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im assuming your WARN light only comes on for a few secon ds and doesnt stay on? lets make sure the computer wants to start it...
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Old 01-15-2018, 06:58 PM   #9
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Yes. Only for a second.

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Old 01-15-2018, 07:00 PM   #10
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Success! Damn. Took forever. I even wire brushed the battery terminals.

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Old 01-15-2018, 07:02 PM   #11
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Success! Damn. Took forever. I even wire brushed the battery terminals.

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Awesome...on till the next issue...the adventure continues

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Old 01-15-2018, 07:05 PM   #12
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I'm going to look at quite a few things in the morning. That shouldn't have taken that long. Over an hour of cranking. But she's purring now. Thanks everyone.
The Adventure does indeed continue.....

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Old 01-15-2018, 07:08 PM   #13
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I'm going to look at quite a few things in the morning. That shouldn't have taken that long. Over an hour of cranking. But she's purring now. Thanks everyone.
The Adventure does indeed continue.....

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Maybe there's a way to install a priming circuit?...seems simple...Idk...safe trips

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Old 01-15-2018, 07:09 PM   #14
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Maybe there's a way to install a priming circuit?...seems simple...Idk...safe trips

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Christopher said something about that. Definitely worth looking into. This is a full time on the road 365 day bus

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Old 01-15-2018, 07:13 PM   #15
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Christopher said something about that. Definitely worth looking into. This is a full time on the road 365 day bus

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Maybe a tee in the line near the rail? Idk...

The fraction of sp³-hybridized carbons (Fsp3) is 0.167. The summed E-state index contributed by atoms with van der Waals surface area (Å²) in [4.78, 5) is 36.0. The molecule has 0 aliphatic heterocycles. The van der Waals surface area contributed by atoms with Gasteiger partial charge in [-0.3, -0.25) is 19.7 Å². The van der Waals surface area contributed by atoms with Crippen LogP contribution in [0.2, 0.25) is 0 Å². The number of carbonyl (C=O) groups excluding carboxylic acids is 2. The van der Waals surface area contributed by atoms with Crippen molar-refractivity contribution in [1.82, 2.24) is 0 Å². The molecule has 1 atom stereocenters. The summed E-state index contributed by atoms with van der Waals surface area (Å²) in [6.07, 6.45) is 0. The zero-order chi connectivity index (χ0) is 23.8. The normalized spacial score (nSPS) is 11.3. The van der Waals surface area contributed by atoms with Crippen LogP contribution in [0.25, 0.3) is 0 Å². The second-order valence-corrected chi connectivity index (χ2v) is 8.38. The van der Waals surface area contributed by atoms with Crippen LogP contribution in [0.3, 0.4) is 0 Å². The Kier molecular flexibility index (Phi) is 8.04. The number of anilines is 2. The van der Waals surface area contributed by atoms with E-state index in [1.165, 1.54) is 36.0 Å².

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Old 01-15-2018, 07:40 PM   #16
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Keep that pirate ship filled up and don't trust your fuel guage below 1/4, if that.
Dump the water separator once a week if you aren't keeping the tank full, condensation builds and no starts happen.

John
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Old 01-15-2018, 07:49 PM   #17
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My old M1009 would start sucking air up hill if I got below 1/4 tank on the gauge.
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Old 01-16-2018, 12:04 AM   #18
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After I inadvertently introduced air into my fuel system a few years, causing the engine to slowly die twenty seconds after starting, I installed an electric priming pump to prevent this from ever happening again. I bought a Facet-Purolator Posi-Flo 60104 electronic fuel pump and plumbed it in parallel to the main fuel line between the Racor primary filter and the engine's fuel pump, put a diesel-rated ball valve in the main fuel line (to force all fuel through the priming pump), and a switch and warning light on the rear start panel. Now, to prime the engine (Detroits do not self-prime!) all I do is close the ball valve, switch on the primer pump for a minute or so, and crank the engine - it will always start after a few moments' hesitation. Once the engine is purring I switch off the pump and close the ball valve. Easy! I was told that it wasn't a good idea to use a high-pressure priming pump, such as for EFI engines, otherwise it could blow out the seal on the Detroit's pump, but I now think that info is wrong - that's why I have a low-pressure priming pump intended for carbureted engines. And the warning light is to remind me the priming pump's still running after the big noise-maker starts - when it's running I can't hear the pump, or anything else for that matter!